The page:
The need for a change in the reportage of women in the media has been reiterated especially with recent happenings where their private lives are usually put forward when serious matters of state are being discussed. ENE OSANG writes
Over the years, women have been the engendered species when issues such as politics, the economy, and corruption, including cultural, religious and social issues are being discussed.
Researches have shown that in many countries there is still great inequality between men and women in the positions they hold and in the ways they are represented. Women are often less visible in the news with many of their stories remaining untold. As soon as journalists look for an expert opinions women literally drop out of the picture.
The majority of the media are still portraying women in stereotypical roles such as home-makers, models or victims and this denies them their rights to be viewed as equal individual, even though media has the power and responsibility to challenge the stereotype.
The PAGED initiative
As disclosed by PAGED Initiative during the Media4Women workshop, only four per cent of all newspapers, radio and TV reports worldwide challenge gender stereotypes. Nigerian women in the news account for only 18 per cent, with female reporters at 25 per cent, European women in the news account for 25 per cent and female reporters 37 per cent.
Nigerian women such as Patricia Eteh and Diezani-Alison Madueke with strong political participation and presence have been sacrificed on this altar of stereotypes, as their gender was first used to pass judgements on them rather than the issues on ground – which is the norm with the men in politics.
Recently, the immediate past managing director of the Niger Delta Development Commission (NDDC), Joi Nunieh, aws in the news following the disagreement between her and the Minister of Niger Delta Affairs, Senator Godswill Akpabio, over issues bothering on misappropriation of funds in the Commission. Nunieh also accused the minister of harassing her sexually, yet the minister put forward her private life to denigrate her personality even when she has achieved a lot which did not make the front pages.
This and many other kinds of gender discrimination and abuse including other development issues affecting women in the society were the core of discussions at a two-day media capacity building workshop organised by PAGED Initiative – a media-focused non-governmental organization (NGO) under its Report Gender for Inclusive Development (RGID) project.
The workshop restated the role of the media in changing the narrative for women, as participants were urged against limiting themselves to always reporting women from a disadvantaged position, especially when they are doing a lot in other areas yet under reported.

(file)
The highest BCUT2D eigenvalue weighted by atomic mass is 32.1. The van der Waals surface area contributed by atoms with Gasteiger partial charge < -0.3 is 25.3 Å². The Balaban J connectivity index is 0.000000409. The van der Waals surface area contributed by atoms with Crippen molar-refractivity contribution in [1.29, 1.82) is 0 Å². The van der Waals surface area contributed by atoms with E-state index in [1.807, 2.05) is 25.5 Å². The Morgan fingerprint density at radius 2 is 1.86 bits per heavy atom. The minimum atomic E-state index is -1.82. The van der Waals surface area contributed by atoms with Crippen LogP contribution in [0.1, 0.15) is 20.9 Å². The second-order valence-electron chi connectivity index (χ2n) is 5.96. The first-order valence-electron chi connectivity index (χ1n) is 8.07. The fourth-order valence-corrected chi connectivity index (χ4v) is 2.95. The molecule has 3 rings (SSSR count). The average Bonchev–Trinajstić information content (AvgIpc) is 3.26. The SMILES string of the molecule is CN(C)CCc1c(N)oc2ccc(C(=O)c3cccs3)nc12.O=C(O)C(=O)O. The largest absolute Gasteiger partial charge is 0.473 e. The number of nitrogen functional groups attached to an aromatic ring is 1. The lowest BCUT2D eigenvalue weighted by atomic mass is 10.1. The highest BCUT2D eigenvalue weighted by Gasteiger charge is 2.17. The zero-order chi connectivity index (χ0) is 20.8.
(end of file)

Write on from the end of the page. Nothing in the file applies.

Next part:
In her address, the managing director of PAGED Initiative, Ummi Bukar, noted that women are always portrayed as a symbol of suffering, a symbol shown to be the dominant form of achievements for women.
She said, “A woman is seen to have achieved or done so much only when she is seen to have suffered immensely or is even to be suffering. So much so that the society does not see her to have done much if she is not in this position. The children and family at large will feel she is not caring or responsible enough if she have not slept hungry or forsake taking care of herself for the welfare of the family.
“This is not supposed to be, because there are women who have attained great heights in their respective careers though disadvantaged in a patriarchal system have put forward resilient, intelligence, hard work, a lot strive to attain and achieve in their respective fields. As such it is most unfair to stereotype them to certain quarters.”
Bukar emphasised the need for journalists to look out for development issues, especially as the affect women by doing human angle stories to give a detailed illustration of the plights of women so as to push policy makers and the government to work.
Women should not always be seen from a position of being victims, but also of strength. If gender is well mainstreamed by the media it will enable the society to view things from different perspectives.
“If Every time you listen to news and it is always about men from position of power but women from the suffering point it gives the impression that women cannot achieve anything but if women are well portrayed by the media it will go a long way in shaping the society.
“Journalists should do reports that will bring development. Reports should make citizens and relevant authorities see the issues and reasons there should be interventions and how development issues affect men and women, boys and girls differently.
“There are lots of development issues that are not reported in the media and most of these issues affect women and girls negatively. We undervalue the contributions of women and think that serious issues such as business, politics, is always about men and that is why we are working with journalists to make conscious effort to do inclusive reporting.”
It would be recalled that Earlier this year, the NGO carried out an advocacy tagged Media4Women campaign (M4W) with support from Free Press Unlimited with the aim to create an international movement of media organisations and individuals that highlight the importance of gender equality in and through the media.
“The campaign strives to establish a more inclusive and equal portrayal of women in the media.”
The workshop brought together over 20 journalists from different media organisations including TV, print, radio and online journalists as participants of the RGID project.